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Standard II: Curriculum

Appendix 2.3: Logic Model for Evaluation of SLIS Master’s Degree Programs

Inputs Outputs
Program Investments Activities Participation
  • personnel (faculty, adjunct faculty, staff)
  • resources (time, money [including funding assistantships], technology, physical facilities)
  • partnerships with professionals and educators (including dual degrees, specializations and certificates)]
  • placement service and career counseling
  • personnel (faculty, adjunct faculty, staff)
  • resources (time, money [including funding assistantships], technology, physical facilities)
  • partnerships with professionals and educators (including dual degrees, specializations and certificates)]
  • placement service and career counseling
  • educational opportunities (including courses, workshops, independent studies, internships, research opportunities)
  • professional opportunities (including assistantships, consulting [i.e., for course projects], student library positions, student professional organizations, volunteer opportunities)
  • responses to advances in the field (e.g., updating educational opportunities by revising current courses and developing new courses)
  • degree completion
  • coursework
  • number of students doing internships
  • number of students with assistantships and other (semi-)professional positions
  • number active in student professional organizations
  • number of students involved in volunteer service
Outcomes
Short Term - MLS Short Term - MIS Long Term
  • ability to assist and educate users of libraries and information centers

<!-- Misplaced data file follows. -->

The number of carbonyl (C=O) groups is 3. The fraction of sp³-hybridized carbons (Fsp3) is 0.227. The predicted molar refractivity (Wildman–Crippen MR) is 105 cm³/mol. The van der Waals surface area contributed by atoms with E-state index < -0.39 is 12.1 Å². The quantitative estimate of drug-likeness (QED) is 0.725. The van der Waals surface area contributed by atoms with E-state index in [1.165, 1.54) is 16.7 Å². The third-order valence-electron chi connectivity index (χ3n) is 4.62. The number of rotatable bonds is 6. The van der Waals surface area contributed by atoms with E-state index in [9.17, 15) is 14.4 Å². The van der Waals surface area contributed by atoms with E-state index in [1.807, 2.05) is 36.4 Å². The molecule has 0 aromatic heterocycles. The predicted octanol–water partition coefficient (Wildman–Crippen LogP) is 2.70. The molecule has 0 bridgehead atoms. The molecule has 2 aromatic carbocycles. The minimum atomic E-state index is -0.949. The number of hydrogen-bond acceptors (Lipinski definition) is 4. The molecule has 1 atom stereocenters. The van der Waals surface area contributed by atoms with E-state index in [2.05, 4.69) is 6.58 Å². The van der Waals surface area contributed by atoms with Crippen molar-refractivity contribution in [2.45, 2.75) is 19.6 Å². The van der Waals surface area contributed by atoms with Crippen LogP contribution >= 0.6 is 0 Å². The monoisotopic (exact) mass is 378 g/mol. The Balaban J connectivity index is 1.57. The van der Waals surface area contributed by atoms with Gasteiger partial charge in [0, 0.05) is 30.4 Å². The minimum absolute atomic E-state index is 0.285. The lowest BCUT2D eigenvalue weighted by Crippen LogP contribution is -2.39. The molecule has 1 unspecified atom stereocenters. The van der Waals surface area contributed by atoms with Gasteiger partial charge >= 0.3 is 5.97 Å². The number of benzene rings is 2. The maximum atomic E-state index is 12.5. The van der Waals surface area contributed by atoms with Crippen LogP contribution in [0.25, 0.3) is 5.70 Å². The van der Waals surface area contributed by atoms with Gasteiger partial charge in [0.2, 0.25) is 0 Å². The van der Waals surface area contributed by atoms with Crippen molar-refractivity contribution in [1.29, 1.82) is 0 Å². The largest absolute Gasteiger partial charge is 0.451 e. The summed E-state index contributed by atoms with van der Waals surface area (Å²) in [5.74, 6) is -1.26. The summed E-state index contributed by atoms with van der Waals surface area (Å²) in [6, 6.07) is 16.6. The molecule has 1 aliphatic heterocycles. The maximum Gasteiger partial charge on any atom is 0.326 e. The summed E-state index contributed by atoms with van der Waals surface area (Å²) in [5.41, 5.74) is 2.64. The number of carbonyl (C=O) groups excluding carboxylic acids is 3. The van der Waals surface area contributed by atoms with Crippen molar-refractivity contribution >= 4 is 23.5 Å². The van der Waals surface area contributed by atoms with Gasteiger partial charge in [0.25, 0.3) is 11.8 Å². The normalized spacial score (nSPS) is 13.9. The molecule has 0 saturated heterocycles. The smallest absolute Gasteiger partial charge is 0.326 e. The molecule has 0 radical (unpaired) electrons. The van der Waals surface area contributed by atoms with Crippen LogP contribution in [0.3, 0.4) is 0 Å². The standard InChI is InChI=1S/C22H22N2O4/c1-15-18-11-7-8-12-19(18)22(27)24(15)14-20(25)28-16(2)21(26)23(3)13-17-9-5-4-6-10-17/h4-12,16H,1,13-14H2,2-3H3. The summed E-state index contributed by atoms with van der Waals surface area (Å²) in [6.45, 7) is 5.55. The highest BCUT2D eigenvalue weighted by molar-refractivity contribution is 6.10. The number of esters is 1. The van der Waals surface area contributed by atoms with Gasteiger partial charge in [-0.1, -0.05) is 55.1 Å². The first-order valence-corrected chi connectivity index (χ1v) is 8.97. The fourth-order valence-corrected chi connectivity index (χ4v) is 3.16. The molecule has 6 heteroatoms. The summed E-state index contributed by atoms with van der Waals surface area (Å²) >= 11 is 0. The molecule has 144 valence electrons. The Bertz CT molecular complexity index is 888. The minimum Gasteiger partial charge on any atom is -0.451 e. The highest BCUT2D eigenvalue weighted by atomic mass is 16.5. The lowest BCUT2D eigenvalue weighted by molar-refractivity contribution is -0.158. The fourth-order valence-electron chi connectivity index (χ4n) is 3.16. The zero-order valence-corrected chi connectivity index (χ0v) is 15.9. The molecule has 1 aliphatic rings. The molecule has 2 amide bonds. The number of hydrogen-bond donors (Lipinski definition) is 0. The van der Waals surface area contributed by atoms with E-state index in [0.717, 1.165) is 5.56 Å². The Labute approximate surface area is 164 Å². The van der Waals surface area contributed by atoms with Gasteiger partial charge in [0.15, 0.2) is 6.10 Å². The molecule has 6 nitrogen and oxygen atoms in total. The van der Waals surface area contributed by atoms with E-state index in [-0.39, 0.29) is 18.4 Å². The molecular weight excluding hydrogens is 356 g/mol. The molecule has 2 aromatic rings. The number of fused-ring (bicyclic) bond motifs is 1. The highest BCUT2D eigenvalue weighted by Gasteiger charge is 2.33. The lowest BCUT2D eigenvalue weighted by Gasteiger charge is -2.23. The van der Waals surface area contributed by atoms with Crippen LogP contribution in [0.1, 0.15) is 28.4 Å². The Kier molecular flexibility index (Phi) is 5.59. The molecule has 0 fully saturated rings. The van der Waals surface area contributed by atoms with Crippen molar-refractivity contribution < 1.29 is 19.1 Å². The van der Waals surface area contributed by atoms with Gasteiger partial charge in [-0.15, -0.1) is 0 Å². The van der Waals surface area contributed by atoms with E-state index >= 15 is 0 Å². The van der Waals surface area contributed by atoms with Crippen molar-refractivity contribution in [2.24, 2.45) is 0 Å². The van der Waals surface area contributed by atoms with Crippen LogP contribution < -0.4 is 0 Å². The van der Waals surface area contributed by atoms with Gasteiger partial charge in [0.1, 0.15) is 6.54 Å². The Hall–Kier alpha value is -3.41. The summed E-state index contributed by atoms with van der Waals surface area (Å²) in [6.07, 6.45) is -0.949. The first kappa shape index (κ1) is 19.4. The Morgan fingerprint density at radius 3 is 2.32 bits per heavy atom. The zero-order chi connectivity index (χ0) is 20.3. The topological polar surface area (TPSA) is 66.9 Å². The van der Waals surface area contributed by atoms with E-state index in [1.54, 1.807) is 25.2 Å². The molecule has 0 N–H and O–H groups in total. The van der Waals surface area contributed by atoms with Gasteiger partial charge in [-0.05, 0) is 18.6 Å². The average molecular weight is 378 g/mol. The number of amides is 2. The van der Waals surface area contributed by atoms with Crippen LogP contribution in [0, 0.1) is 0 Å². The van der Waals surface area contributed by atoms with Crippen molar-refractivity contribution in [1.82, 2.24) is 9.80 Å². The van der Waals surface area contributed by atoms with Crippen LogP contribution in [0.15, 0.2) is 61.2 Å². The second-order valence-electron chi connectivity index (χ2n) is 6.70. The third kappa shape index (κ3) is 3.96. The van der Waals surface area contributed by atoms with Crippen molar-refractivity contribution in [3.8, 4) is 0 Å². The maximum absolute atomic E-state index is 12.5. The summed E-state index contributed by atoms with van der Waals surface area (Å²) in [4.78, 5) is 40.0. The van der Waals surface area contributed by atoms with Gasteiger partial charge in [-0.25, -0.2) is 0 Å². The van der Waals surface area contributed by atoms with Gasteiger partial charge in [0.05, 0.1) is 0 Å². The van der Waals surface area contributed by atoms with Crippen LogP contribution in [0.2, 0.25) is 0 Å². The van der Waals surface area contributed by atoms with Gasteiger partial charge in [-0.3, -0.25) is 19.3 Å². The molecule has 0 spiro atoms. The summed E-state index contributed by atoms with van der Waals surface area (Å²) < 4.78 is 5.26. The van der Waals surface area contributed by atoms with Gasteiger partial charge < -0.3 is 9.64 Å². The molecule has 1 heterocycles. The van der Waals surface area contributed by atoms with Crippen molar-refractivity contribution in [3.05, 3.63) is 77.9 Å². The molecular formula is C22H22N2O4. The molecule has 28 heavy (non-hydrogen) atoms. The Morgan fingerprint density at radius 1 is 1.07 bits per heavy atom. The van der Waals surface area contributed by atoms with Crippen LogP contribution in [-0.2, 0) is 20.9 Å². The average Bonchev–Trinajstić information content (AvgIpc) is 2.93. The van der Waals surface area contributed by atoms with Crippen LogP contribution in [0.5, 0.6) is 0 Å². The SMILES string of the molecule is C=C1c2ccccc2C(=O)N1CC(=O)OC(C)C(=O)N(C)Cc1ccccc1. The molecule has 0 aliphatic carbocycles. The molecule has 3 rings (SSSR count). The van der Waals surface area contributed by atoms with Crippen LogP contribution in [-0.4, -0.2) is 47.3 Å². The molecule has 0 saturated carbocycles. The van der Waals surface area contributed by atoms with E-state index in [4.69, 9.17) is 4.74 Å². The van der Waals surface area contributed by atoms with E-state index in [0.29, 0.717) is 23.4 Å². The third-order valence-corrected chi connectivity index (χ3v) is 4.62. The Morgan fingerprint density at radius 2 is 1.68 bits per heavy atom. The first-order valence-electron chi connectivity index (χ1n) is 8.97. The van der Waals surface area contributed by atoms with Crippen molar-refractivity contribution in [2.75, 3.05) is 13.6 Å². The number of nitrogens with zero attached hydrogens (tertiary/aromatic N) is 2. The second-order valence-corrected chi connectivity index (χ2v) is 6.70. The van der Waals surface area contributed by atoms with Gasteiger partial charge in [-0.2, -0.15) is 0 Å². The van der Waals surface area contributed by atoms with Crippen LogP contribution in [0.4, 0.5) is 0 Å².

• ability to develop and manage library collections
  • ability to organize and represent information resources
  • ability to apply management and leadership skills
  • ability to conduct and analyze research
  • demonstrate basic technical expertise
  • analyze, evaluate, design, and manage information technologies to support effective organizational activities, work practices, and human usability
  • employ a sound conceptual foundation and understanding of research to enable development of strong, leadership-oriented careers as information professionals
  • develop appropriate information management strategies and policies for organizations
  • understand the theoretical and practical bases of information organization, storage, delivery, and retrieval systems
  • understand the economic, social, political, and strategic value, and the ethical use of information.
  • graduates will approach professional issues with understanding
  • graduates will have successful professional careers
  • graduates will take leadership roles
  • graduates will engage in lifelong learning